The results show that the correlation between pulse arrival time and blood pressure is within a moderate to low range in general. Systolic BP performed better than diastolic BP in terms of the Pearson correlation coefficient (−0.52 vs. −0.42). Although the experimental setup is not identical, our results are in agreement with previous studies that have observed a similar trend using invasive arterial waveforms for the analysis (Spulak et al., 2011; Escobar and Torres, 2014; Gao et al., 2016). Douniama et al. (2009) reported an investigation of blood pressure tracking capabilities of pulse transit times in different arterial segments in 22 sedated ICU patients. PTT in the subject's arm was measured in several ways by combining ECG, PPG, ICG (impedance cardiogram), IPG (impedance plethysmogram), and radial ABP. Of all the possible combinations the PTT measured from the ECG to the radial ABP performed the best though the correlations coefficients were low (0.47 for systolic and 0.42 for diastolic) and in agreement with our findings.
In terms of the overall adjusted Mean Absolute Error, the systolic BP reached nearly 8 mmHg while the diastolic half that amount. These two quantities might seem encouraging for a technique trying to estimate BP continuously by PAT, however the analysis of this result has to be carried out in the context of the corresponding BP range of variation. In this study an overall ratio of 0.17 was found by dividing MAE over the BP range for each subject, meaning that for example an increase of 10 mmHg in the systolic BP would generate an additional error of 1.7 mmHg in the estimated BP using PAT. If one translates this result to the grading standards for medical devices of the Association for the Advancement of Medical Instrumentation (AAMI) it would imply that a system measuring BP by PAT is classified grade A only if during validation the BP does not change on a range >29 mmHg (5/0.17). This is in fact a narrow range for normal physiological conditions exposing the weaknesses of the technique.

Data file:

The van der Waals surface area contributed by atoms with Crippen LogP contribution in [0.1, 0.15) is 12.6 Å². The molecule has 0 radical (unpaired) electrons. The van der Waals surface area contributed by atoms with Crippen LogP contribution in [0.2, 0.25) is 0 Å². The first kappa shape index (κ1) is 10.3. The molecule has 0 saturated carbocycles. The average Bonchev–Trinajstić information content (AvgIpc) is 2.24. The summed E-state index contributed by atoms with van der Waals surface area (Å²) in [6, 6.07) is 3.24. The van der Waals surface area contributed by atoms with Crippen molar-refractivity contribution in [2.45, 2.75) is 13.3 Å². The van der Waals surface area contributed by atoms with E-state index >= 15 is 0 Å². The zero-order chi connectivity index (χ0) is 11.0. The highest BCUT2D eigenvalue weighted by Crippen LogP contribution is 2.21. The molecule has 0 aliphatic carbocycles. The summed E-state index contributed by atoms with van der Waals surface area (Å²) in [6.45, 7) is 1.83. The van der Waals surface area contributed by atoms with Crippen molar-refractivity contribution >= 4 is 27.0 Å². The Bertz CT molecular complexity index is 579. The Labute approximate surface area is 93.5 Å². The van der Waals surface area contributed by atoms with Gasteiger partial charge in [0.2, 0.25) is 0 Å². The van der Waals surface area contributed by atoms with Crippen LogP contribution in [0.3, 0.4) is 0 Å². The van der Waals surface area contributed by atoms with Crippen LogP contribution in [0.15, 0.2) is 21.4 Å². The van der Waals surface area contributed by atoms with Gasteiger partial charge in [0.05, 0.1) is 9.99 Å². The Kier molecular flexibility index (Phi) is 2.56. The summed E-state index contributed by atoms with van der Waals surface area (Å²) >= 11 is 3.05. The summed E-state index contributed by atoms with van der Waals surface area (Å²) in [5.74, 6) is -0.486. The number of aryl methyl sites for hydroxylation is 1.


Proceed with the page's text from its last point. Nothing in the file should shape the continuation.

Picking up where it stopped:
The temporal change of the Pearson correlation coefficient was also assessed in the present work. The motivation relies in previous studies that have showed how the relationship degrades over time and periodic recalibration techniques have to be implemented to maintain the accuracy within acceptable limits (Cattivelli and Garudadri, 2009; McCarthy et al., 2013). It is common to see correlations between these variables in periods ranging from minutes to hours but to the best of our knowledge very few investigations have been conducted to explore its dynamic change over time. For this purpose an arbitrary window of 30 min was selected with no overlap to analyse its behavior during the recording time for all subjects. It can be inferred from the graphs presented in Figure 4 that the best scenario for a high correlation between the variables is when BP has a wide variation while on the contrary is more affected in periods of low variation. This observation could be explained by considering the already known contribution of the cardiac pre-ejection period on PAT which is typically around 50 to 100 ms (Payne et al., 2006; Wong and Zhang, 2008). For this study the mean PAT across subjects was 200 ms meaning that PEP could probably be contributing for up to 50% of the measurement. It could be hypothesized that in cases where BP had pronounced swings in the 30 min window, the variation of transit time was higher in absolute units compared to the PEP variation, so the strength of the trend is mainly driven by the transit time and BP. For cases of low BP variation it is expected that the change in transit time is also low but even minor changes in PEP could blur the correlation. This hypothesis unfortunately cannot be tested in this work due to the lack of PEP measurements. If this analysis is translated to a more general ICU context where patients are treated with vasopressor drugs for example, the contribution of PEP would be more challenging to infer and the current reasoning might not be as simple as described. This is also due to the fact that vasoactive drugs modify the diameter, thickness and elastic modulus of most of the arterial tree involved in the PAT estimation so a straight forward relationship between BP and PAT even in cases of broad changes would be questionable.